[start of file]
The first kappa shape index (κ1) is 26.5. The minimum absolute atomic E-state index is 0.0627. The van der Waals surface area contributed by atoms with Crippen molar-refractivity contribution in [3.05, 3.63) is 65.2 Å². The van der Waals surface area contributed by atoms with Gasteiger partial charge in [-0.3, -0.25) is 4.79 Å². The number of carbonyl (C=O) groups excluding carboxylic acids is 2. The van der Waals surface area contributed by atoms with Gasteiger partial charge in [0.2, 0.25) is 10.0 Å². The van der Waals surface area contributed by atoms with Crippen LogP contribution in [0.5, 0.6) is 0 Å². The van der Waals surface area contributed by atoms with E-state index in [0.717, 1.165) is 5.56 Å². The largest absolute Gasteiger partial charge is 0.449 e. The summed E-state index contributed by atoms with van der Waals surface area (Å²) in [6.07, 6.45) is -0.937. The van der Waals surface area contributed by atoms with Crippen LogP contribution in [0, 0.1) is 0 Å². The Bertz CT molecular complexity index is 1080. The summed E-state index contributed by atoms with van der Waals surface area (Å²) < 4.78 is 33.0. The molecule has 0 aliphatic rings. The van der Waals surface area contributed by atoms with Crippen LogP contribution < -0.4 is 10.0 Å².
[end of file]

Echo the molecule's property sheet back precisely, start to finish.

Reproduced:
The first kappa shape index (κ1) is 26.5. The minimum absolute atomic E-state index is 0.0627. The van der Waals surface area contributed by atoms with Crippen molar-refractivity contribution in [3.05, 3.63) is 65.2 Å². The van der Waals surface area contributed by atoms with Gasteiger partial charge in [-0.3, -0.25) is 4.79 Å². The number of carbonyl (C=O) groups excluding carboxylic acids is 2. The van der Waals surface area contributed by atoms with Gasteiger partial charge in [0.2, 0.25) is 10.0 Å². The van der Waals surface area contributed by atoms with Crippen LogP contribution in [0.5, 0.6) is 0 Å². The van der Waals surface area contributed by atoms with E-state index in [0.717, 1.165) is 5.56 Å². The largest absolute Gasteiger partial charge is 0.449 e. The summed E-state index contributed by atoms with van der Waals surface area (Å²) in [6.07, 6.45) is -0.937. The van der Waals surface area contributed by atoms with Crippen LogP contribution in [0, 0.1) is 0 Å². The Bertz CT molecular complexity index is 1080. The summed E-state index contributed by atoms with van der Waals surface area (Å²) < 4.78 is 33.0. The molecule has 0 aliphatic rings. The van der Waals surface area contributed by atoms with Crippen LogP contribution < -0.4 is 10.0 Å².